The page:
Last Updated on February 10, 2020 by CryptoCreed
Sure seems like there have been a lot of forks, doesn’t it. With the SegWit fork in August, the Bitcoin Gold coming in October, the Ethereum Byzantium fork in October, and finally the Bitcoin Segwit2x in November. Today I am going to break down and explain in a simple manner the forks and what changes will actually go underway, and forecast any price changes that I personally expect to see (although can not guarantee will happen).
Bitcoin Gold is set to fork on October 25th 2017 (in seven days as of this article being written). According to btcgpu.org (Bitcoin Gold’s Website):
“The purpose of Bitcoin Gold is to make Bitcoin mining decentralized again. Satoshi Nakamoto’s idealistic vision of “one CPU one vote” has been superseded by a reality where the manufacture and distribution of mining equipment has become dominated by a very small number of entities, some of which have engaged in abusive practices against individual miners and the Bitcoin network as a whole. By changing Bitcoin’s proof-of-work algorithm from SHA256 to Equihash, all of the specialized SHA256 mining equipment will be obsolete for mining the Bitcoin Gold blockchain.”
To translate that to the layman’s term, Bitcoin Gold will be easier to mine with a GPU so as to try to make mining more decentralized then it is at the moment. My personal prediction of Bitcoin Gold is that there will be some volume at first but eventually it’ll fade away into obscurity.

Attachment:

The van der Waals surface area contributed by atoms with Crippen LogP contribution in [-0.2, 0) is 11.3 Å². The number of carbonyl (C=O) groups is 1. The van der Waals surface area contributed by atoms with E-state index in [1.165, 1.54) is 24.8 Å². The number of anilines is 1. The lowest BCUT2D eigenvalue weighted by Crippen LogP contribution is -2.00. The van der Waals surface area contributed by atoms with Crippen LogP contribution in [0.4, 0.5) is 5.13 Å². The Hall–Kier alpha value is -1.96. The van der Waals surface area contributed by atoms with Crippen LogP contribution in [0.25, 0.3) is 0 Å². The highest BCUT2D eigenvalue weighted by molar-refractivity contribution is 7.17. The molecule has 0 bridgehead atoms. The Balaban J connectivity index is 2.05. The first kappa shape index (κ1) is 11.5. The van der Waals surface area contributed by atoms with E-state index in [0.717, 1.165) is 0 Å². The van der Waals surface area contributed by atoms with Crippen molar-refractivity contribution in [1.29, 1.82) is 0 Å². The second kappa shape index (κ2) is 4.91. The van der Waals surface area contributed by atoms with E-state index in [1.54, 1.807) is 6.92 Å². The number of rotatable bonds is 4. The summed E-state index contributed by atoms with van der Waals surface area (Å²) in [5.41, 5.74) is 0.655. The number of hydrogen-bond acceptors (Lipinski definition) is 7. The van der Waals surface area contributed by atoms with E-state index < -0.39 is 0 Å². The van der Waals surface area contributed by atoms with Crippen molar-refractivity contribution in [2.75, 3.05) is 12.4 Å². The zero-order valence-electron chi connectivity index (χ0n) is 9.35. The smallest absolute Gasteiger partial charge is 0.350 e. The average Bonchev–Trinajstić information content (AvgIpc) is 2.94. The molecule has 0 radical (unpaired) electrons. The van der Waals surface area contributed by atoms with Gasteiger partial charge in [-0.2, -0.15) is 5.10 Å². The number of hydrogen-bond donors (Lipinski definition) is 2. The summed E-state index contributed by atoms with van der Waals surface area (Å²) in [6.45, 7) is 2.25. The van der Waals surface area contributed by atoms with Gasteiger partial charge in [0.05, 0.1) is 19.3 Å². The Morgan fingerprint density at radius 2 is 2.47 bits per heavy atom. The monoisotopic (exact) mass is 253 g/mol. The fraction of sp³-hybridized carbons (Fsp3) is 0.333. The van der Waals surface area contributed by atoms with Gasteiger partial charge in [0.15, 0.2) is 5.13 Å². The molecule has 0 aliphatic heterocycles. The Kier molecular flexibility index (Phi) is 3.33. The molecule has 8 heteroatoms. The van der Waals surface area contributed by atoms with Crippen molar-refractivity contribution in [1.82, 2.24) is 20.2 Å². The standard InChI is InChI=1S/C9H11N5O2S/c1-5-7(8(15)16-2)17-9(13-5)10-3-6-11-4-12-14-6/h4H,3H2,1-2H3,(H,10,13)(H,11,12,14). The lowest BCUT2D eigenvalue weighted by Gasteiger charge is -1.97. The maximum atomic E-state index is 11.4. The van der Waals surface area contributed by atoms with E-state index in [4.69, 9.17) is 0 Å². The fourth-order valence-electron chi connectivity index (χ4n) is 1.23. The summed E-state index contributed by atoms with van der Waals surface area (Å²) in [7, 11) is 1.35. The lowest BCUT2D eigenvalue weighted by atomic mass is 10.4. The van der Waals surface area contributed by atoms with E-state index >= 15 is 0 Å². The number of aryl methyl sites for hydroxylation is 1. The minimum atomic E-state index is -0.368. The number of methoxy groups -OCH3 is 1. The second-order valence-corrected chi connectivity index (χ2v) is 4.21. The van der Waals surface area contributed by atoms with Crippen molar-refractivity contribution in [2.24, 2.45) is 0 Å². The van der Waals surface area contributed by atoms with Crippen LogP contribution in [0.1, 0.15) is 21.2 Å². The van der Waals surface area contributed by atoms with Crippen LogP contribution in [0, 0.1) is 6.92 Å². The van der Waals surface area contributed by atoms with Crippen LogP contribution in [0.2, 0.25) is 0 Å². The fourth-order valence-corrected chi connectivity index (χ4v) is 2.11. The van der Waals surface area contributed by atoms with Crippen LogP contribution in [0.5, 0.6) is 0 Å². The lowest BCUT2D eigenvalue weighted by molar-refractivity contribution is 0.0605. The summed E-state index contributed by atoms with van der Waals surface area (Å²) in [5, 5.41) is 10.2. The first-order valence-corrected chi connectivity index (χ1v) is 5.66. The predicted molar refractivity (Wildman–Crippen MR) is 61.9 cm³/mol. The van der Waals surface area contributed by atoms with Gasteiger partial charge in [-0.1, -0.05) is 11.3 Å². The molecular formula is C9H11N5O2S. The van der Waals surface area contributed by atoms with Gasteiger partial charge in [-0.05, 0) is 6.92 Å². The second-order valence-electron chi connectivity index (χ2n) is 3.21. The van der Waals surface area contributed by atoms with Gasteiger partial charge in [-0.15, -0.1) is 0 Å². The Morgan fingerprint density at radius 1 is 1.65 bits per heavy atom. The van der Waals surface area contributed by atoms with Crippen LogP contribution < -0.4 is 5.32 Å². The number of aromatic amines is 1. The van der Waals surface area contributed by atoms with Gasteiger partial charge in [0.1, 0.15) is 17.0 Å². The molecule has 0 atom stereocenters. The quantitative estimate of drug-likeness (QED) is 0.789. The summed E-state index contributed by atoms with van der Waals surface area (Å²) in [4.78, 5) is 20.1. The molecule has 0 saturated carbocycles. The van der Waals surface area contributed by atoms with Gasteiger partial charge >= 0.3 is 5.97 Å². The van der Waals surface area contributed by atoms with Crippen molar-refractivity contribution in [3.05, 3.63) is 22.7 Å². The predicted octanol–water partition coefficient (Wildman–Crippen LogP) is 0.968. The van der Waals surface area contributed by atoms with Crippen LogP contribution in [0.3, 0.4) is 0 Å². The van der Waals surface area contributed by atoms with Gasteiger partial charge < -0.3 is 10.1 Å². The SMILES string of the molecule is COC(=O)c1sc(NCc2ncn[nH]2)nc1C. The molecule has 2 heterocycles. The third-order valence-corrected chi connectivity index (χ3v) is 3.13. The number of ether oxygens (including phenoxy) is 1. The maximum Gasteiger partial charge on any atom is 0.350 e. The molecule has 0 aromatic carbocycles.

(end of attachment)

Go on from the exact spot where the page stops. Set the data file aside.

Ethereum Byzantium is a fork set to begin motion on October 16th 2017 (in a few hours as of this article being written). According to blog.ethereum.org (Ethereum’s official blog):
- Addition of ‘REVERT’ opcode, which permits error handling without consuming all gas (EIP 140)
- Transaction receipts now include a status field to indicate success or failure EIP 658)
- Elliptic curve addition and scalar multiplication on alt_bn128 (EIP 196) and pairing checks (EIP 197), permitting ZK-Snarks and other cryptographic mathemagic™
- Support for big integer modular exponentiation (EIP 198), enabling RSA signature verification and other cryptographic applications
- Support for variable length return values (EIP 211)
- Addition of the ‘STATICCALL’ opcode, permitting non-state-changing calls to other contracts (EIP 214)
- Changes to the difficulty adjustment formula to take uncles into account (EIP 100)
- Delay of the ice age / difficulty bomb by 1 year, and reduction of block reward from 5 to 3
The only main change that will effect normal users would be that the change from PoW to PoS will come 1 year earlier (sometime in 2020). Since Byzantium is an official fork “Byzantium Electrum” will likely just be “Normal Electrum” and those who don’t update will just have an outdated version that doesn’t work.
Segwit2x is a Bitcoin fork set to begin on November 2017 (I can’t seem to find an exact date). news.bitcoin.com explains that Segwit2x will have 2mb blocks and it will begin to block requests by nodes that don’t have SegWit. With the New York Agreement there is a good chance that we will actually see Segwit2x implanted into Bitcoin instead of it being just another hard fork, although otherwise it will probably just fade into obscurity as it doesn’t really change to much.